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Thaxton v. Simmons

United States District Court, Second Circuit

September 9, 2013

RONNIE THAXTON, Plaintiff,
v.
A. SIMMONS, Corrections Officer, Upstate Correctional Facility, BUSH, Corrections Officer, Upstate Correctional Facility, K. GARNEAU, Nurse, Upstate Correctional Facility, JOHN DOE, Corrections Officer, Upstate Correctional Facility, Defendants.

RONNIE THAXTON 99-B-0711 Ossining, New York Plaintiff pro se

CHRISTOPHER W. HALL, AAG OFFICE OF THE NEW YORK STATE ATTORNEY GENERAL, Albany, New York, Attorneys for Defendants.

MEMORANDUM-DECISION AND ORDER

MAE A. D'AGOSTINO, District Judge.

I. INTRODUCTION

Pro se plaintiff, Ronnie Thaxton, brought this civil rights action pursuant to 42 U.S.C. § 1983 alleging (1) Defendant Simmons retaliated against Plaintiff because of past grievances he filed, (2) Defendants Bush and Doe deprived Plaintiff of nutritional meals, and (3) Defendant Garneau violated Plaintiff's First and Eighth Amendment rights by his deliberate indifference to Plaintiff's serious medical needs. See Dkt. No. 60 at 1. Defendants have moved for summary judgment on the grounds that (1) Plaintiff failed to exhaust the available administrative remedies regarding his claims against Defendants Bush and Garneau, (2) Defendants Bush and Simmons were not personally involved in the claimed constitutional violations, and (3) Plaintiff did not suffer a serious injury to support his medical deliberate indifference claim against Defendant Garneau. See Dkt. No. 50-5. In a May 23, 2013 Report-Recommendation and Order, Magistrate Judge Treece recommended that Defendants' motion for summary judgement be granted.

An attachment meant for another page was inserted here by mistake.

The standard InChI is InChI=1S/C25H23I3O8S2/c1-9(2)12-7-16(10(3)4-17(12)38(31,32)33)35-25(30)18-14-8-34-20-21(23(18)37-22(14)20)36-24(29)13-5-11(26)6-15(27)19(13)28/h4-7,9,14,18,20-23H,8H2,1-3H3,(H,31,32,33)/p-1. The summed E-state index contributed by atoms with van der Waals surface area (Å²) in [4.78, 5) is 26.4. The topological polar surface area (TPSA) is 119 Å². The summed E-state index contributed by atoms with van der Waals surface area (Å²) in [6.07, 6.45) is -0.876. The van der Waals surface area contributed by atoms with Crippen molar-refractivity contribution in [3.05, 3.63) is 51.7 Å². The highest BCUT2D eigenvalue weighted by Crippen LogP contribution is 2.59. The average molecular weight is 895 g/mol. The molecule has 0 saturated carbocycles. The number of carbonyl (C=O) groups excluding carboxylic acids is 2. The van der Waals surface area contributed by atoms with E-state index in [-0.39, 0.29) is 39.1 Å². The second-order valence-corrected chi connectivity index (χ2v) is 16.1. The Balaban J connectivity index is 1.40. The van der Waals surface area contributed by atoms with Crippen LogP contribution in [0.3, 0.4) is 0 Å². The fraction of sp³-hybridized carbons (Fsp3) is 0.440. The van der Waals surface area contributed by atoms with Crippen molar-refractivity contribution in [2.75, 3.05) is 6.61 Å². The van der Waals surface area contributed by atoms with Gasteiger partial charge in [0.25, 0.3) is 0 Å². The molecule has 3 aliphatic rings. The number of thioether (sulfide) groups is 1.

Currently before the Court are Plaintiff's objections to Magistrate Judge Treece's Report-Recommendation and Order.

II. BACKGROUND

Plaintiff's claims arose from events between January 12, 2009, and April 28, 2009, while he was in the custody of the New York State Department of Corrections and Community Supervision ("DOCCS") as an inmate in the Upstate Correctional Facility ("Upstate C.F."). See Dkt. No. 50-1 at ¶ 1.

On January 12, 2009, Plaintiff filed a grievance, which the parties have agreed implicated Defendant Simmons, complaining about receiving his meals later than other prisoners. See id. at ¶¶ 2-3. On April 6, Defendant Simmons delivered Plaintiff's evening meal which contained several strands of hair. See id. Plaintiff complained to Defendant Simmons about the hair and he promptly gave Plaintiff another tray of food. See Dkt. No. 50-3 at 25.[1] Plaintiff did not see anyone place the hair in his meal, did not see Defendant Simmons remove the plastic wrap from the meal, and Defendant Simmons stated that he had not "played" with Plaintiff's food. See id. at 26, 28. Plaintiff contends that Defendant Simmons placed the hair in the food as a means of retaliating against him for the January 12 grievance. See id. at 31.